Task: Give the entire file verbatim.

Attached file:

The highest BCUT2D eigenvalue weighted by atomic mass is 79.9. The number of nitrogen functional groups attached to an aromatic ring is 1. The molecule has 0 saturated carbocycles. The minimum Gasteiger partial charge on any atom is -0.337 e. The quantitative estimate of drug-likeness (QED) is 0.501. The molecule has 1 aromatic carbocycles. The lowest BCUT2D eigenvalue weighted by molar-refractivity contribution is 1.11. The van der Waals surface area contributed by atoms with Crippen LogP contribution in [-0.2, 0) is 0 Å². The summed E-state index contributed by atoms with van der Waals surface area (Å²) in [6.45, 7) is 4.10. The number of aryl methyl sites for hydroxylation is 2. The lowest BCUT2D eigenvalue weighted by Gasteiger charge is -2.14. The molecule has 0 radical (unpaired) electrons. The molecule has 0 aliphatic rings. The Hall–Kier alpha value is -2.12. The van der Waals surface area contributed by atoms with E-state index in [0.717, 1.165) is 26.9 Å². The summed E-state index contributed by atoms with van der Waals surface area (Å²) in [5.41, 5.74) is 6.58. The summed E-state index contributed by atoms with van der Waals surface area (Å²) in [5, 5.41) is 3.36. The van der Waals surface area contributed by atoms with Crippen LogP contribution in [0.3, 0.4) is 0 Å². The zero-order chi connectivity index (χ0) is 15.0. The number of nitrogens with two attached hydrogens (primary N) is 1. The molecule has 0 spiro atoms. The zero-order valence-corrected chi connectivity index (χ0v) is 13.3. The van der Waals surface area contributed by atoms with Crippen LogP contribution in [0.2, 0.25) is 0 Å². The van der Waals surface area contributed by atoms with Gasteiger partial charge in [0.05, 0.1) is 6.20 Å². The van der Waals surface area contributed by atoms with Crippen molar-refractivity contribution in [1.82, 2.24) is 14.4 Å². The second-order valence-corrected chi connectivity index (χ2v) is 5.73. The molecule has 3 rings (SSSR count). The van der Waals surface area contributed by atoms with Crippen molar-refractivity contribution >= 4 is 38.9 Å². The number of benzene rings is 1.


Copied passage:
The highest BCUT2D eigenvalue weighted by atomic mass is 79.9. The number of nitrogen functional groups attached to an aromatic ring is 1. The molecule has 0 saturated carbocycles. The minimum Gasteiger partial charge on any atom is -0.337 e. The quantitative estimate of drug-likeness (QED) is 0.501. The molecule has 1 aromatic carbocycles. The lowest BCUT2D eigenvalue weighted by molar-refractivity contribution is 1.11. The van der Waals surface area contributed by atoms with Crippen LogP contribution in [-0.2, 0) is 0 Å². The summed E-state index contributed by atoms with van der Waals surface area (Å²) in [6.45, 7) is 4.10. The number of aryl methyl sites for hydroxylation is 2. The lowest BCUT2D eigenvalue weighted by Gasteiger charge is -2.14. The molecule has 0 radical (unpaired) electrons. The molecule has 0 aliphatic rings. The Hall–Kier alpha value is -2.12. The van der Waals surface area contributed by atoms with E-state index in [0.717, 1.165) is 26.9 Å². The summed E-state index contributed by atoms with van der Waals surface area (Å²) in [5.41, 5.74) is 6.58. The summed E-state index contributed by atoms with van der Waals surface area (Å²) in [5, 5.41) is 3.36. The van der Waals surface area contributed by atoms with Crippen LogP contribution in [0.3, 0.4) is 0 Å². The zero-order chi connectivity index (χ0) is 15.0. The number of nitrogens with two attached hydrogens (primary N) is 1. The molecule has 0 spiro atoms. The zero-order valence-corrected chi connectivity index (χ0v) is 13.3. The van der Waals surface area contributed by atoms with Crippen LogP contribution in [0.2, 0.25) is 0 Å². The van der Waals surface area contributed by atoms with Gasteiger partial charge in [0.05, 0.1) is 6.20 Å². The van der Waals surface area contributed by atoms with Crippen molar-refractivity contribution in [1.82, 2.24) is 14.4 Å². The second-order valence-corrected chi connectivity index (χ2v) is 5.73. The molecule has 3 rings (SSSR count). The van der Waals surface area contributed by atoms with Crippen molar-refractivity contribution >= 4 is 38.9 Å². The number of benzene rings is 1.